Endemic corruption or just a travel press trip?

Content farm crap written by a student or potentially biassed editorial written by a hosted travel writer? You choose.

Twitter on a Sunday afternoon. I shouldn’t do it. But I did and found this tweet from @rafat (Rafat Ali) the guy who set up Paidcontent.

“Corruption endemic in travel industry, free travel junkets that FTC should *really* crack down on: http://bit.ly/rVlIah

The link is to a page on Keith Jenkin’s Velvet Escape blog about a new program he has launched called iambassador.

Quoting from this page:

“The iambassador model involves a collaboration between travel bloggers and the tourism industry. The product can be utilised by tourism boards, tour operators, cruise companies, airlines and/or hotel chains to market a specific destination or travel theme (adventure, cruises, gastronomy, safaris, city trips or beach holidays to name a few).”

The benefits to the tourist board etc:
“iambassador maximises the value generated by blog trips by turning the bloggers into digital ambassadors…. The model involves a collaboration between influential travel bloggers and their blog trip sponsors and is designed to generate a social media ‘blitz’ centred on the destination as well as increase brand visibility of the sponsors.”

I pointed out to Rafat on twitter that press trips (‘junkets’ in his parlance) happen in many industries (the motoring writer gets loaned the new Porsche for a weekend, he doesn’t have to buy one to write his review – is this corrupt?). And that in travel, the cost of actually experiencing a destination is so much that if a travel writer or travel publisher paid for the trips that got covered in their publication they would run at a huge loss.

Rafat pointed to the first example of the iambassador trip – a sponsored blog trip with Visit Jordan.

I pointed out that if the bloggers disclose that their trip is hosted by Visit Jordan what’s the problem. The reader can make up their own mind.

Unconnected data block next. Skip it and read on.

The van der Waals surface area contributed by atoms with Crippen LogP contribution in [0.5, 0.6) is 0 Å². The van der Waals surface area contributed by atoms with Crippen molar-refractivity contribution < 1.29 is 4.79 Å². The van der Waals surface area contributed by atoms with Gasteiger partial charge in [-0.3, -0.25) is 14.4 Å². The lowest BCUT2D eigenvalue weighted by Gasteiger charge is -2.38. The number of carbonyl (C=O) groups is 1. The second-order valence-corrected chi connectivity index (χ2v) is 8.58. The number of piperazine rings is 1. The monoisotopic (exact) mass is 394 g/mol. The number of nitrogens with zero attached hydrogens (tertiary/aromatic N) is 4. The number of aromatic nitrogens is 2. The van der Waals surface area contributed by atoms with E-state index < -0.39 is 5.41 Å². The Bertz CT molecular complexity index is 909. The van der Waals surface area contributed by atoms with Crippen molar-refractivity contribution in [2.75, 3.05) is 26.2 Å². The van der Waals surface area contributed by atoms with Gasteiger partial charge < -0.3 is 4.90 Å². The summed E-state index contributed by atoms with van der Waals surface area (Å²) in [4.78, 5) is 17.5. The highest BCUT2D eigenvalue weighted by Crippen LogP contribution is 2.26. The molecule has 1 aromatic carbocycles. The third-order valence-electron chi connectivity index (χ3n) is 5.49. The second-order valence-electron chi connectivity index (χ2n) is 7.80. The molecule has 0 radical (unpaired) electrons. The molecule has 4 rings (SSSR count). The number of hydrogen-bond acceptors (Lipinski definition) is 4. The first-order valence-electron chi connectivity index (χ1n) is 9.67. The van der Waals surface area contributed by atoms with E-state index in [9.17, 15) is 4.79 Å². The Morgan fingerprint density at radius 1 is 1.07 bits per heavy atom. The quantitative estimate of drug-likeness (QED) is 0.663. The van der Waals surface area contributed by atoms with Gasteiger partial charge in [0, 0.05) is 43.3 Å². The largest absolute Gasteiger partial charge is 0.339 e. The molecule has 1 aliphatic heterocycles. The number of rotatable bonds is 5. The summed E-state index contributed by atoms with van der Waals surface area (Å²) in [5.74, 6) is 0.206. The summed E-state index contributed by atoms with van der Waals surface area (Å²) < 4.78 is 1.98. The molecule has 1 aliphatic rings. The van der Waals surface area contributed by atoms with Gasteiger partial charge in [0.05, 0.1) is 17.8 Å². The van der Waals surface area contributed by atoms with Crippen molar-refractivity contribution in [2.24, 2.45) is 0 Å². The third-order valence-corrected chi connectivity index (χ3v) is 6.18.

Frankly for those of us who write about travel for a living (bloggers, travel writers whatever) this is a very old debate. If we didn’t have press trips there’d be very little good quality travel content at all anywhere. (I’m not condoning the current situation by saying this. I just don’t really see another way right now.)

But Rafat went on to say (and here I really part company with him):

“I am saying even disclosure isn't enough. corruption disclosed isn't corruption corrected”

I just don’t see corruption here. Corruption implies that the bloggers will intentionally mislead their readers – by for example saying positive things about stuff that’s actually not that good.

But then again… Keith talks explicitly about this as a ‘marketing exercise’. Here’s the text of his tweet back to Rafat:

“i appreciate your comments. However, this is a fully disclosed sponsored marketing campaign, not a free junket.”

To me as a writer employed several days a week by a marketing agency I completely get this language and approach. I can see straight away how for a tourist board like Visit Jordan it has real value.

But as someone who still thinks of himself as a travel writer I'm less sure. It’s incredibly overt. I think Keith should be applauded for his openness. But if I was a reader of Velvet Escape… how would I feel if I read that page? Maybe I'm just being an old travel writer here? Perhaps people who read blogs like Keith's (which is full of genuinely useful, quality travel features and advice) couldn't care less.

For me though this more overtly commercial approach is perhaps the final outcome for free travel content online. Reader… you come a long way down the list of priorities these days. (But what do you expect? You’re getting free content!)

This more overt commercial focus is not unique to travel bloggers. I know of at least one major UK national newspaper that is actively looking to tie sale of product (flights, hotels etc) more directly to its travel editorial – because ad revenue alone just doesn’t stack up.

So… expect to see a more ‘buy this now’ calls to action around travel content in the future.

And expect to see the divide between promotion and editorial become ever thinner.

And consider… would you prefer content farm crap written by a student who has never visited a destination (but who is of course 'impartial'!) or content written by a potentially ‘corrupt’ travel writer who got a free trip to the place?

Pic by Flickr user: Mike Licht

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